On November 6th, 1957, the first meeting of people interested in a dramatic theater group in Falmouth was held at the Falmouth Recreation Building. Miss Betsy Rogers, who presided, spoke to the group about the value of community theater. A slate of temporary officers was elected: President, Betsy Rogers; Vice-president, Ginger Helm; Secretary, Katherine Height; Treasurer, Albert Lawrence; Membership Chairman, Joseph Hicks; and Play-reading, Mary Bray.
The Broadway hit comedy “Goodbye, My Fancy” was the premier production of the Falmouth Theatre Guild. The play was presented February 28th and March 1st, 1958 at the Lawrence School Memorial Auditorium, directed by Richard Ladenburg.
On March 19th, 1958, the by-laws committee of the Guild were written and accepted. Falmouth Theatre Guild continued to produce shows in venues around Falmouth such as “There’s Always a Murder,” “Janus,” Why the Chimes Ring,” and “Light Up the Sky.”
The key to Highfield Theater was given to then President Kitty Baker in September of 1960, and the Guild has been in residence ever since. “Stalag 17,” directed by William D. Steele in December 1960 was FTG’s first production at Highfield. The cast for this show happened to be all-male, and William Steel followed on after directing “Dial M for Murder” in March 1961 with the all-female cast comedy hit “The Women” in May 1961.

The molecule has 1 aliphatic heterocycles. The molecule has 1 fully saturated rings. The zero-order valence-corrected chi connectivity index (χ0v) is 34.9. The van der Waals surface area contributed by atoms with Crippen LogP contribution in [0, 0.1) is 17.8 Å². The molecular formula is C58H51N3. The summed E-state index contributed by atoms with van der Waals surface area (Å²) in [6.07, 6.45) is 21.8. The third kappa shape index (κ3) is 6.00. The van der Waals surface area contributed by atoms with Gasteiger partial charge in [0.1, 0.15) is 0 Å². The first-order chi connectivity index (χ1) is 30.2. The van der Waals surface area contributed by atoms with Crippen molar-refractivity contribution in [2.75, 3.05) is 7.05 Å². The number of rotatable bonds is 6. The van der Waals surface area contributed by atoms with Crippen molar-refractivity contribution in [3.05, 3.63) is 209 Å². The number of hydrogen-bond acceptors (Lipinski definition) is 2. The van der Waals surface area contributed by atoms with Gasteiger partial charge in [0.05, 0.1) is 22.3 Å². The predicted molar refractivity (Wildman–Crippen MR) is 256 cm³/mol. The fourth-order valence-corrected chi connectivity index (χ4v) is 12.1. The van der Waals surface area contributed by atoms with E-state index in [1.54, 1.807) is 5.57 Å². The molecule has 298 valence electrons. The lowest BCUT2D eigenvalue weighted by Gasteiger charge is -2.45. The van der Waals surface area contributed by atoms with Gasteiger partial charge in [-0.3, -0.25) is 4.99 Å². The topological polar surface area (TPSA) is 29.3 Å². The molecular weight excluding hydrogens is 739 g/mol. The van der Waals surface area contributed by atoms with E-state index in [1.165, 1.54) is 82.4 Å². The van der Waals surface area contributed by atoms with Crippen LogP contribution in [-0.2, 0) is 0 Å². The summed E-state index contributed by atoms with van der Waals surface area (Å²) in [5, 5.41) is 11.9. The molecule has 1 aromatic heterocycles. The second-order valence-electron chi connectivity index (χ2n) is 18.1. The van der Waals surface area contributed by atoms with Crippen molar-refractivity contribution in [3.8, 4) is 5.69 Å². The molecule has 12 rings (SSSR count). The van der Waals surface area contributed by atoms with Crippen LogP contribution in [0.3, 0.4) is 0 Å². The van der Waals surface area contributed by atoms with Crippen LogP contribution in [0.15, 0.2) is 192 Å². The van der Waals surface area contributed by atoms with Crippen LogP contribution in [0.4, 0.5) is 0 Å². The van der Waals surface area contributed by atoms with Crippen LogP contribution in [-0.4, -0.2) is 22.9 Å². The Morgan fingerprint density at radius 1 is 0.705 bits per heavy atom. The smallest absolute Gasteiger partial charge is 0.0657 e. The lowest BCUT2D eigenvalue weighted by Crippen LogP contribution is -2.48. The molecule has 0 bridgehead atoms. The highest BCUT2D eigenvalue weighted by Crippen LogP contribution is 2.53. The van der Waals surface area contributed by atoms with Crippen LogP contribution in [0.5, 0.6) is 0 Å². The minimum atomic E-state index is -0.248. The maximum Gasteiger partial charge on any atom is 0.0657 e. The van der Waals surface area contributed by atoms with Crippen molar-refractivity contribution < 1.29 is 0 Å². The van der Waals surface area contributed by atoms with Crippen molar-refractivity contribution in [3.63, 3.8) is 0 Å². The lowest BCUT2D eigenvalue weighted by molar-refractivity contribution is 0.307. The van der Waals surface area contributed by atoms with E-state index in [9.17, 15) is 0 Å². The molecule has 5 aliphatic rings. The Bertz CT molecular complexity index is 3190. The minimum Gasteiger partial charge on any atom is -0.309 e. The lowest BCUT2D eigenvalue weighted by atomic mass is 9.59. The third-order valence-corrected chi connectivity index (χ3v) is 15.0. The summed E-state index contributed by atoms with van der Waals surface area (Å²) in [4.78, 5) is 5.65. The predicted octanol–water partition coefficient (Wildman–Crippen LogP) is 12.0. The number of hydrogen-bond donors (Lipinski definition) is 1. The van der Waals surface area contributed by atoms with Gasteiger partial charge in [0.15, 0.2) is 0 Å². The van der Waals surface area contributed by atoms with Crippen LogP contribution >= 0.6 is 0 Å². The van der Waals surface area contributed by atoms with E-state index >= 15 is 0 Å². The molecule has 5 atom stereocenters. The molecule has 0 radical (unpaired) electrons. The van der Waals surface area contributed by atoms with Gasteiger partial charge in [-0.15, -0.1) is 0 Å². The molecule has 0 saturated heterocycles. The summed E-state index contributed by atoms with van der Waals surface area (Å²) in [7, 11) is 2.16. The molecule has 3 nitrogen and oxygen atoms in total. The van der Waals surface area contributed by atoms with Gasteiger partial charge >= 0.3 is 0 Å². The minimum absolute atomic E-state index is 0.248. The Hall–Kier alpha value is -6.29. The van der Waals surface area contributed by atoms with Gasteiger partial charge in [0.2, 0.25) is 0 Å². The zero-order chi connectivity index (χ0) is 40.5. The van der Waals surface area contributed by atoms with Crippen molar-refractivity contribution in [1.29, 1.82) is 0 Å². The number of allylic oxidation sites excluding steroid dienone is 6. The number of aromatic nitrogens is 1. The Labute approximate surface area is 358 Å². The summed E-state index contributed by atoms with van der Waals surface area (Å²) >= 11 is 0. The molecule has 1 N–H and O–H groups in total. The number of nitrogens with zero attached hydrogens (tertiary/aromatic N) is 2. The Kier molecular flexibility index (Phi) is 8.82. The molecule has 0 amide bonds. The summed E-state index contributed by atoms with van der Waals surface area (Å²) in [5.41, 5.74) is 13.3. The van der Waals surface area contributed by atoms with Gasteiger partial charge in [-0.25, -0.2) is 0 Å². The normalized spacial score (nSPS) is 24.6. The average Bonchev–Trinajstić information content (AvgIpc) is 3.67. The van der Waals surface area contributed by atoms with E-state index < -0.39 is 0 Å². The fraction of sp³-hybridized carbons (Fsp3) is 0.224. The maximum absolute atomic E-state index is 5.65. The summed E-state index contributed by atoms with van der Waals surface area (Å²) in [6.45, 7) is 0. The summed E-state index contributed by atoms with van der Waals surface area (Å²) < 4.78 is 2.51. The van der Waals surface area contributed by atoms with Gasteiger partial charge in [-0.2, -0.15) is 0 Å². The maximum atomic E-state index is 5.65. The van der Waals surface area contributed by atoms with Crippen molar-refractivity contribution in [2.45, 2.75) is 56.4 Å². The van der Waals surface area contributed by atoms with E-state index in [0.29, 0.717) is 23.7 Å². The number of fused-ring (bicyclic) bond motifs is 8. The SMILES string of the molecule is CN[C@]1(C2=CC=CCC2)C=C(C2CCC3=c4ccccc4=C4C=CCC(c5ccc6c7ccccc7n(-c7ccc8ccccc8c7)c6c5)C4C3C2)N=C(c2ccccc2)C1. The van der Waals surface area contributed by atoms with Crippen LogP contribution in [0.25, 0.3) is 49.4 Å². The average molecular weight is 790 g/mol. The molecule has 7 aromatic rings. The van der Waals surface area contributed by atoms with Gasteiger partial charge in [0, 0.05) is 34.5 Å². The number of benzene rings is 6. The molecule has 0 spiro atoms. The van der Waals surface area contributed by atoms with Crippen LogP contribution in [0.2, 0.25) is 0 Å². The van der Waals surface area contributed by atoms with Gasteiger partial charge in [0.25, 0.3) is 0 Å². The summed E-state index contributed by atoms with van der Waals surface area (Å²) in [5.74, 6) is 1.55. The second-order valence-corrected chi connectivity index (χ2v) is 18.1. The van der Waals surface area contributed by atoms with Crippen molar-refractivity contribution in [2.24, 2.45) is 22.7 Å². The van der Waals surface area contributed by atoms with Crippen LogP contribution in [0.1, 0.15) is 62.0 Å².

Falmouth Theatre Guild’s activities have made Highfield Theater a year-round center for the performing art in Falmouth. In addition to Falmouth Theatre Guild’s performances from September to May, The College Light Opera Company takes up residence in the theater from Memorial Day to Labor day, offering weekly operettas and musicals staged and performed by visiting college students from around the country.